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Letters  

Worker and housing issues

From what I have experienced and seen over the years and in particular the last 5 or so years. There might be some small differences between all okanagan communities, but all are suffering from lack of ability to retain workers in almost any particular work area. It is not surprising to hear that tourism based companies are suffering from this now as well. Most workers that fill those jobs do so at 15 or under dollars an hour, here in the okanagan especially that is no longer a living wage and has not been for a while. For the high cost of housing if you can find it, a lower wage in which to get a rental, and having to travel with an increase in gas all factor heavily into the attractiveness of a community to workers in those industries. Some workers do not drive, however if  you are unable to find affordable or any rentals in the same town then that eliminates the other town from attracting these workers. 

Years before workers could live on seasonal work and switch between seasonal jobs to get full time work. Those days seem to be getting further and further apart now. Seasonal workers who stay in these communities or even move around, can no longer depend that they will be able to get sustainable work throughout the year. Also that seasonal work might be able to sustain them through the next season of work if there is a down turn.

What I keep hearing from people I talk to and that seek me about to talk about housing is that lack of housing in their price range. Even for people who make 2000 or more after taxes are struggling to find housing that is  at or under 50% of their monthly income. The most common range I see if people paying between 1000 to 1500 for even a 1 bedroom, I have seen a few examples of even a roommate situation going for even as high as 950.00 a month.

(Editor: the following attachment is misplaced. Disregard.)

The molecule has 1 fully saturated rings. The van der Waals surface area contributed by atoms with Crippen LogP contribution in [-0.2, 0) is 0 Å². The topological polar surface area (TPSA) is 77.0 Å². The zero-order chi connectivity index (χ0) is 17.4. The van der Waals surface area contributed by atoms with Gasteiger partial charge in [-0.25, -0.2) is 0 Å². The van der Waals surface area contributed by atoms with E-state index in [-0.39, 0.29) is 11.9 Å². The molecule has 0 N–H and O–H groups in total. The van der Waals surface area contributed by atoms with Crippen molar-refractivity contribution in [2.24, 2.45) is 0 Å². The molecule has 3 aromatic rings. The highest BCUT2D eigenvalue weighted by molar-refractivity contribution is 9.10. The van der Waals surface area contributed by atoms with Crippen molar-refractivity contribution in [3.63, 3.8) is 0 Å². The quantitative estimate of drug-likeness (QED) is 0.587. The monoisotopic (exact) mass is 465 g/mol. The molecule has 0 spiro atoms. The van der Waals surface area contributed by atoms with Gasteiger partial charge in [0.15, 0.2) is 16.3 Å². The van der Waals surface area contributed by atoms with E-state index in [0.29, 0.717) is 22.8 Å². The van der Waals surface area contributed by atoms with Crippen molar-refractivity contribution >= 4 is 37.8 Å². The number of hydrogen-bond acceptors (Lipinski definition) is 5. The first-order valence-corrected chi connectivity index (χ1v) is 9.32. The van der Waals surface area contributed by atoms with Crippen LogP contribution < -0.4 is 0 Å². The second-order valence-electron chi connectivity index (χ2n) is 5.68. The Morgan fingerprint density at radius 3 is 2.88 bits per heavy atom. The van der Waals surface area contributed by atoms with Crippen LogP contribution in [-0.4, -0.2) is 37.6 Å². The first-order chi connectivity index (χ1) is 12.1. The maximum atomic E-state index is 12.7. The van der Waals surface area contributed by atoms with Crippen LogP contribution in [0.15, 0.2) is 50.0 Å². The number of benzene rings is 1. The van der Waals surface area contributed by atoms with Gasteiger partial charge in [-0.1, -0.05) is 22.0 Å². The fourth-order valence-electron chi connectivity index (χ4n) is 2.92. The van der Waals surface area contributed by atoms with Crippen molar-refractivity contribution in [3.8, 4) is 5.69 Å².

So while Pentiction may have more people applying for jobs, the number that stays or are able to stay long term I would say remains the same as the smaller towns like Oliver and Osoyoos. I would also say another reason Penticton might see higher numbers of applicants is from the existing population based in Penticton.  This meaning people who already own or rent in Penticton and do not need to search for accommodations.

More and more are still living with relatives who have or own a home, this is becoming an increasingly popular trend. This allows more income for the household while the renter can maintain more affordable rates than the market is asking for. As we see this older population scale down we will either see an inheritance of these properties and a culture shift towards a more affordable communal living arrangement in families and generation gaps. The other option being that we see a generation that becomes more fractured as housing becomes even more scarce as those properties are lost to various other factors. 

I think the example of a program director for housing in Penticton being unable to find housing and moving else where speaks volumes as to the just hard it in reality. Over the next few years I think we are going to find a large portion of what an employer needs to do to attract workers is invest in their own housing. Communities are going to need to step up and provide for themselves and rely less on government funding and programs to keep ahead of the curve. If we do not step up to support in a real way our communities then will lose their resilience to these external and internal forces affecting our various work forces.

Shawn Hathaway



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